Back to November 2016

Invest in Your Native Pecan Trees

All too often I hear native growers complain that they have little or no crop because wet weather in the spring prevented pecan pollination. The truth of the matter is that a few rain storms during pollination rarely prevent nut set in native groves. When someone complains about lack of pollination, I immediately suspect the real problem is LOC disease. LOC disease is not a disease of the pecan tree but a disease commonly found among native grove owners. You see LOC disease is an acronym for Lack Of Care.

There are numerous causes of low crop yields in native pecans, many stemming from choices made by growers. One of the most common causes of low yield is an irregular or a complete lack of a fertilizer program. Pecan trees do not react to fertilizer application like row crops. In a field of corn, nitrogen fertilizer applied in the spring is returned as increased yield that same year. With pecan trees, it takes repeated, regular applications of nitrogen fertilizers to build up the tree’s nut producing capacity.

Added nitrogen does not increase the number pistillate flowers produced by a tree directly. Nitrogen fertilizer stimulates stem and leaf growth. With additional (and larger) leaves on the tree, a tree is able to capture more energy from the sun. That energy is stored in the tree and used the following year to produce pistillate flowers. Annual regular nitrogen fertilization has a cumulative effect on native pecan yield. In my experience, it takes at least 5 years of annual nitrogen applications before a previously neglected native grove reaches it full nut-bearing potential.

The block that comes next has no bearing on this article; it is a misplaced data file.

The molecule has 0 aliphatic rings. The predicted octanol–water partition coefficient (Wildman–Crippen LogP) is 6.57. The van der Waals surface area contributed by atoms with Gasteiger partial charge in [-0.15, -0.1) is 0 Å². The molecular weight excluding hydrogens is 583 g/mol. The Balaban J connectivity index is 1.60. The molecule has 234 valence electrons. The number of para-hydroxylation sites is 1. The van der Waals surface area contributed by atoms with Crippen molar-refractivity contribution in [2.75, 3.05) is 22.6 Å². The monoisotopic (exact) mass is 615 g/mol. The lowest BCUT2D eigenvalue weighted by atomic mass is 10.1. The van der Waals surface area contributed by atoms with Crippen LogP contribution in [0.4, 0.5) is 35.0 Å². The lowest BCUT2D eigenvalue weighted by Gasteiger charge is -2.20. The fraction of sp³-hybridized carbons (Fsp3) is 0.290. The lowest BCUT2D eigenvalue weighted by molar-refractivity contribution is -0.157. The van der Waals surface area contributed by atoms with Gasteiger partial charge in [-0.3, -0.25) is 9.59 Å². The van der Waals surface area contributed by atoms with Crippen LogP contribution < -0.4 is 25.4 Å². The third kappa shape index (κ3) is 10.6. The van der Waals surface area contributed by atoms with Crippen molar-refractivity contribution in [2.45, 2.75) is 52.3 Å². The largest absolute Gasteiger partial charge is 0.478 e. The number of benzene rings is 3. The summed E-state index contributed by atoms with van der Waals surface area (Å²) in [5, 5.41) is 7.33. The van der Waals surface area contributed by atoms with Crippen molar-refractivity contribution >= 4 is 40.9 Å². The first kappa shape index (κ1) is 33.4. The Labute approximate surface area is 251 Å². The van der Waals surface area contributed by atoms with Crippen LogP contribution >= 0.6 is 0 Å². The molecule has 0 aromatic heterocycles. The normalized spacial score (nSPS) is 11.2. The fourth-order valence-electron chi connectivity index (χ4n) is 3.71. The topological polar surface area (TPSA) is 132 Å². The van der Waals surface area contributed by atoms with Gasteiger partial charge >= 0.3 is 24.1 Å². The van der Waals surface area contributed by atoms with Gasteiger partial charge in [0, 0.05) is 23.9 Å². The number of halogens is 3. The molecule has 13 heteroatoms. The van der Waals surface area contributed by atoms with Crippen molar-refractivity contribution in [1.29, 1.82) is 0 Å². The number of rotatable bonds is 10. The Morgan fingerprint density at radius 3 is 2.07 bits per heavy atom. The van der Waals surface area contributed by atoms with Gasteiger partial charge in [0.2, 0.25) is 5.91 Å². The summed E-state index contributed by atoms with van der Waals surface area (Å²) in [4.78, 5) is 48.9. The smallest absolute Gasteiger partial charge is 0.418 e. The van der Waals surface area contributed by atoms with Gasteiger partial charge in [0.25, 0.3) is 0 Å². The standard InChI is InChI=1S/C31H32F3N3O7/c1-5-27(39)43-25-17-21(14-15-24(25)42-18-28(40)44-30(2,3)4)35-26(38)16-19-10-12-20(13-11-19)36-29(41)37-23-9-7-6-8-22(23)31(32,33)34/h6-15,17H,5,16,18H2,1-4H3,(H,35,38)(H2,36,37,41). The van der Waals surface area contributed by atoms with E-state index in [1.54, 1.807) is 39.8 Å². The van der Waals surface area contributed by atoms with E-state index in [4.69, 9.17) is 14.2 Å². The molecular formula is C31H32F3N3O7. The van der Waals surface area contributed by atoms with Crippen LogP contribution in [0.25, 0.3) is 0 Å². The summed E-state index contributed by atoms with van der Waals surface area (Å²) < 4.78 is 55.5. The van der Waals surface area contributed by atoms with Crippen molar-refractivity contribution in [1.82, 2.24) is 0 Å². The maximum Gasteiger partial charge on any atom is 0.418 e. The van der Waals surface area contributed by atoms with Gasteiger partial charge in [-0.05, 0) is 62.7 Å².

The lack of regular nitrogen application becomes obvious during the spring bloom period. Native trees that receive little or no nitrogen fertilizer might be covered in catkins but they will fail to develop pistillate flower clusters. If trees have minimum energy reserves to initiate pistillate flower clusters, they might develop female flowers clusters but the actual pistillate flowers are small and weak. These weak flowers never fully develop and are incapable of becoming fertilized.